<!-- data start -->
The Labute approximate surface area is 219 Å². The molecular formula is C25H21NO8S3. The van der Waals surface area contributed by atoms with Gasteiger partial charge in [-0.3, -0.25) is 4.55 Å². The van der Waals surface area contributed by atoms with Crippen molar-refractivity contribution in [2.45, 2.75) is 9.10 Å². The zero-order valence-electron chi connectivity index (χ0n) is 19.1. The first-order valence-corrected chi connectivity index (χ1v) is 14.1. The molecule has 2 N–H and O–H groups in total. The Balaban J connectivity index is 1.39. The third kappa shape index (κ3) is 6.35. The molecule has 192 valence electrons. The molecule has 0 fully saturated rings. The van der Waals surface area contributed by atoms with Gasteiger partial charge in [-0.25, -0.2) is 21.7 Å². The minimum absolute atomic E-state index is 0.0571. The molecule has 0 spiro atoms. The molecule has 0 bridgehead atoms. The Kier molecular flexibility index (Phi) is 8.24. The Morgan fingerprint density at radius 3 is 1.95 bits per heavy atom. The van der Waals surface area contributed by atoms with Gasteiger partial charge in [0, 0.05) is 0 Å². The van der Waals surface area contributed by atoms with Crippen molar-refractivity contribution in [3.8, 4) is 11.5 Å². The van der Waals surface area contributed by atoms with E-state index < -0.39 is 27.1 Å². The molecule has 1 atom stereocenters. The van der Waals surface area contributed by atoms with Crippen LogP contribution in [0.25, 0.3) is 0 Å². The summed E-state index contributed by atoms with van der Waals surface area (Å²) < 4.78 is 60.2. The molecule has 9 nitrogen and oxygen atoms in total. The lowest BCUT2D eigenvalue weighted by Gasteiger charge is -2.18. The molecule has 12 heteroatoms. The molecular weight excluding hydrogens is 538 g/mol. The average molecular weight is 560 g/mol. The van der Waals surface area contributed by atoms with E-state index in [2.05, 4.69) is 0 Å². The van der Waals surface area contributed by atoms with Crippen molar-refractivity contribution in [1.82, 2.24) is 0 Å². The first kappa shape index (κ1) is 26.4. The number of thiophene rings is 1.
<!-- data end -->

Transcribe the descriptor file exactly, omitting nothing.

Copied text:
The Labute approximate surface area is 219 Å². The molecular formula is C25H21NO8S3. The van der Waals surface area contributed by atoms with Gasteiger partial charge in [-0.3, -0.25) is 4.55 Å². The van der Waals surface area contributed by atoms with Crippen molar-refractivity contribution in [2.45, 2.75) is 9.10 Å². The zero-order valence-electron chi connectivity index (χ0n) is 19.1. The first-order valence-corrected chi connectivity index (χ1v) is 14.1. The molecule has 2 N–H and O–H groups in total. The Balaban J connectivity index is 1.39. The third kappa shape index (κ3) is 6.35. The molecule has 192 valence electrons. The molecule has 0 fully saturated rings. The van der Waals surface area contributed by atoms with Gasteiger partial charge in [-0.25, -0.2) is 21.7 Å². The minimum absolute atomic E-state index is 0.0571. The molecule has 0 spiro atoms. The molecule has 0 bridgehead atoms. The Kier molecular flexibility index (Phi) is 8.24. The Morgan fingerprint density at radius 3 is 1.95 bits per heavy atom. The van der Waals surface area contributed by atoms with Gasteiger partial charge in [0, 0.05) is 0 Å². The van der Waals surface area contributed by atoms with Crippen molar-refractivity contribution in [3.8, 4) is 11.5 Å². The van der Waals surface area contributed by atoms with E-state index < -0.39 is 27.1 Å². The molecule has 1 atom stereocenters. The van der Waals surface area contributed by atoms with Crippen LogP contribution in [0.25, 0.3) is 0 Å². The summed E-state index contributed by atoms with van der Waals surface area (Å²) < 4.78 is 60.2. The molecule has 9 nitrogen and oxygen atoms in total. The lowest BCUT2D eigenvalue weighted by Gasteiger charge is -2.18. The molecule has 12 heteroatoms. The molecular weight excluding hydrogens is 538 g/mol. The average molecular weight is 560 g/mol. The van der Waals surface area contributed by atoms with E-state index in [2.05, 4.69) is 0 Å². The van der Waals surface area contributed by atoms with Crippen molar-refractivity contribution in [1.82, 2.24) is 0 Å². The first kappa shape index (κ1) is 26.4. The number of thiophene rings is 1.